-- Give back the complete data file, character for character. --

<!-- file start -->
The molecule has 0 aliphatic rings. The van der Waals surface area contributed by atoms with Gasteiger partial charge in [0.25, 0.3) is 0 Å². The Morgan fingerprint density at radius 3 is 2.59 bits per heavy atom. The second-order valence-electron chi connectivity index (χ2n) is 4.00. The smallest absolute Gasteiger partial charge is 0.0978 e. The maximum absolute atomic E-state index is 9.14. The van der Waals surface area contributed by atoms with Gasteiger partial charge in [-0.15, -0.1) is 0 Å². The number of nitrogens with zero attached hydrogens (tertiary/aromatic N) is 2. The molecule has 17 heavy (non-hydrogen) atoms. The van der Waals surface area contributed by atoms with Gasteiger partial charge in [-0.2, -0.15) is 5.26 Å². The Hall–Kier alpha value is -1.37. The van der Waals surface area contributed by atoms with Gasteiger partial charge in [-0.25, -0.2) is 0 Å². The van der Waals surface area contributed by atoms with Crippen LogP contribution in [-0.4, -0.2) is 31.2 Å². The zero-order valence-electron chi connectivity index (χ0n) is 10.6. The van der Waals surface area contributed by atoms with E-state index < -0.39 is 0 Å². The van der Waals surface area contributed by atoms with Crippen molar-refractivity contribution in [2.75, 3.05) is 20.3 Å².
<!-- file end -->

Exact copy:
The molecule has 0 aliphatic rings. The van der Waals surface area contributed by atoms with Gasteiger partial charge in [0.25, 0.3) is 0 Å². The Morgan fingerprint density at radius 3 is 2.59 bits per heavy atom. The second-order valence-electron chi connectivity index (χ2n) is 4.00. The smallest absolute Gasteiger partial charge is 0.0978 e. The maximum absolute atomic E-state index is 9.14. The van der Waals surface area contributed by atoms with Gasteiger partial charge in [-0.15, -0.1) is 0 Å². The number of nitrogens with zero attached hydrogens (tertiary/aromatic N) is 2. The molecule has 17 heavy (non-hydrogen) atoms. The van der Waals surface area contributed by atoms with Gasteiger partial charge in [-0.2, -0.15) is 5.26 Å². The Hall–Kier alpha value is -1.37. The van der Waals surface area contributed by atoms with Gasteiger partial charge in [-0.25, -0.2) is 0 Å². The van der Waals surface area contributed by atoms with Crippen LogP contribution in [-0.4, -0.2) is 31.2 Å². The zero-order valence-electron chi connectivity index (χ0n) is 10.6. The van der Waals surface area contributed by atoms with E-state index < -0.39 is 0 Å². The van der Waals surface area contributed by atoms with Crippen molar-refractivity contribution in [2.75, 3.05) is 20.3 Å².